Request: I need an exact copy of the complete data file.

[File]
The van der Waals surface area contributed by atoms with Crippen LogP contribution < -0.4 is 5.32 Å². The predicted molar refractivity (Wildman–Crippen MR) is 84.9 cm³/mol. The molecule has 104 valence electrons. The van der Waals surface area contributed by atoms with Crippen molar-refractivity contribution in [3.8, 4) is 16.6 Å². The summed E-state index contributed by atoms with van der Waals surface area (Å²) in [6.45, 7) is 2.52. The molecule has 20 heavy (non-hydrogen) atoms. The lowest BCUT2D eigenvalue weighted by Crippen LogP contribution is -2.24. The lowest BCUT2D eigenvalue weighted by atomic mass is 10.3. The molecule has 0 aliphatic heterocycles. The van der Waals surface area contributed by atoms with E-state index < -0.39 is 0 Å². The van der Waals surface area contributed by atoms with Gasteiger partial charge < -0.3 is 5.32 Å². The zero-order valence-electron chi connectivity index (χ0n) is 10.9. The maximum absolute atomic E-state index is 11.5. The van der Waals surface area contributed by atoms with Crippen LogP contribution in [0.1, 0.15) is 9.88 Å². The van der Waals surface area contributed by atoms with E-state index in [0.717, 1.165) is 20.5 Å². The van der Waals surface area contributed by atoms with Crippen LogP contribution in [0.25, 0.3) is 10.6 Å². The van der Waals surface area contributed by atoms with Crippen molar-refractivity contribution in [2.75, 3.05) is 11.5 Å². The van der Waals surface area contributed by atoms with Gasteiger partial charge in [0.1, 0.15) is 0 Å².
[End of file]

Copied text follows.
The van der Waals surface area contributed by atoms with Crippen LogP contribution < -0.4 is 5.32 Å². The predicted molar refractivity (Wildman–Crippen MR) is 84.9 cm³/mol. The molecule has 104 valence electrons. The van der Waals surface area contributed by atoms with Crippen molar-refractivity contribution in [3.8, 4) is 16.6 Å². The summed E-state index contributed by atoms with van der Waals surface area (Å²) in [6.45, 7) is 2.52. The molecule has 20 heavy (non-hydrogen) atoms. The lowest BCUT2D eigenvalue weighted by Crippen LogP contribution is -2.24. The lowest BCUT2D eigenvalue weighted by atomic mass is 10.3. The molecule has 0 aliphatic heterocycles. The van der Waals surface area contributed by atoms with E-state index < -0.39 is 0 Å². The van der Waals surface area contributed by atoms with Gasteiger partial charge < -0.3 is 5.32 Å². The zero-order valence-electron chi connectivity index (χ0n) is 10.9. The maximum absolute atomic E-state index is 11.5. The van der Waals surface area contributed by atoms with Crippen LogP contribution in [0.1, 0.15) is 9.88 Å². The van der Waals surface area contributed by atoms with E-state index in [0.717, 1.165) is 20.5 Å². The van der Waals surface area contributed by atoms with Crippen LogP contribution in [0.25, 0.3) is 10.6 Å². The van der Waals surface area contributed by atoms with Crippen molar-refractivity contribution in [2.75, 3.05) is 11.5 Å². The van der Waals surface area contributed by atoms with Gasteiger partial charge in [0.1, 0.15) is 0 Å².